Top-down biases in short-term memory

SACCCAAADDDEEESSSMark G Stokes & Anna C Nobre, Oxford University
Published In:- “The Neuroscience of Attention”
Ed. George R. Mangun, Oxford University Press (2012)

Summary and review of the above chapter
INTRODUCTION:  Top-down influences direct visual attention, and common neural mechanisms decide the items that are held in visual short-term memory, which is in turn a crucial driver of behaviour.
Cognitive functions are seen as depending on information being retained in the brain after the original signal input is no longer present. Visual short-term memory allows retained visual information to guide behaviour. Top-down influences are argued to give preference to inputs that are more likely to be relevant to such behaviour. In an experiment, in which subjects were conscious of having seen more letters than they could accurately report, a prompt to memorise certain types of letter had the result that they remembered those letters, but forgot the rest. This was taken to indicate the ability of other parts of the brain to steer the memory process.


The short-term memory is associated with the dorsolateral prefrontal cortex, and this area is seen to be essential for retaining information over short periods of time. Some neurons responding to visual signals have enhanced activity throughout the period that the information is held in short-term memory. Moreover, this activity is able to resist distracters. There appears to be some specialisation according to the type of signal, with the frontal eye field (FEF) encoding spatial coordinates. However, this appears to be less the case within the dorsolateral prefrontal.


The visual short-term memory also appears to be related to activity in the parietal cortex, and activity here is suggested to scale in relation to the number of visual items that are being maintained. The encoding of the visual short-term memory is additionally apparent in the inferior temporal cortex, part of the higher-visual cortex. However, activity here is more vulnerable to distracters than is the case with prefrontal activity. There is thus a contrast between the temporal and frontal cortices, with frontal activity appearing necessary to prevent distraction. Brain oscillations have also been seen to correlate to the increased short-term memory load; there is an increase in high-frequency gamma activity, and the short-term memory also appears to be phase-locked to theta oscillations. This is suggested to facilitate communication across a distributed cortical network.

The process of retaining a visual memory is suggested to involve a subset of the neurons that encoded the original signal. The mechanism of attention that influences the original perception is also suggested to direct the visual short-term memory. Sometimes there is a competition between visual stimuli, in which case there is a winner-takes-all situation in favour of the most active neurons.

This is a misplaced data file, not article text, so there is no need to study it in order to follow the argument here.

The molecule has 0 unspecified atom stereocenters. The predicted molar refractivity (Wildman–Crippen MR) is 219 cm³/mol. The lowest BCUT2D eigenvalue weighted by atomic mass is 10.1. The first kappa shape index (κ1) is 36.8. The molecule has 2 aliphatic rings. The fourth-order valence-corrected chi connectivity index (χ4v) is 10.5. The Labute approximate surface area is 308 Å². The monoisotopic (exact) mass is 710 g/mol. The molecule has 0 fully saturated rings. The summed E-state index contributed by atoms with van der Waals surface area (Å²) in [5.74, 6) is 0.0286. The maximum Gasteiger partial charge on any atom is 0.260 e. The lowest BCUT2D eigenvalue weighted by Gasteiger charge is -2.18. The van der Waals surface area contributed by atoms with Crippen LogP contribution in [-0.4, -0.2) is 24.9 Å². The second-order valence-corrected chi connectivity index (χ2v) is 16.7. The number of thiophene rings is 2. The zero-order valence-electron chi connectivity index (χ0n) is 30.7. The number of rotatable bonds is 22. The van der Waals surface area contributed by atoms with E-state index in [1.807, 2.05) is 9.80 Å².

There is evidence of capacity limitation in the short-term memory with room for only a limited amount of visual information. The number of items is relevant. Change detection for colour or shape declines when there are more than four items in the visual memory. If more features are stored in one visual area, for instance colour, this reduces the capacity available for other memory storage. The limited capacity of the visual short-term memory means that access to it is selective, and driven by existing bias. Preparatory attention is associated with top-down signal from frontal and parietal areas and is biased towards signals that are relevant for behaviour, which in turn are more likely to come into the visual short-term memory.

In the primary and secondary visual cortex top-down influences preactivate retinoscopically specific areas of the visual cortex. On occasion, such areas are activated when no relevant signal subsequently appears. Attention is here seen as influencing the subset of perceptions that will come into the visual short-term memory. Attention may continue to be biased in favour of items already in the short-term memory. Brain areas important in this processing included the precuneus, the superior parietal lobule, the intraparietal sulcus and the frontal eye field. Spatial orienting in the perceptual system and the visual short-term memory are suggested to share common neural structures; thus attention, perception and visual short-term memory are suggested to use a common mechanism. The short-term memory may be based on persistent activation of the underlying perceptions. Perception and visual short-term memory look to share the same bias in favour of behaviour relevant inputs. Bias also looks to determine which items will be retained longer in short-term memory. There is a distinction between lengthy and robust retention of up to four items, and the ability to hold more items but with a greater risk of decay.


Stability of representation in both the dorsolateral prefrontal and the parietal is argued to depend on a considerable degree of protection from the bombardment of information found in the lower sensory cortex. Task goals are seen as an important item in how information is encoded in the visual short-term memory, which is viewed as dynamically changing in relation to behaviour, rather than being a fixed picture that gradually fades.

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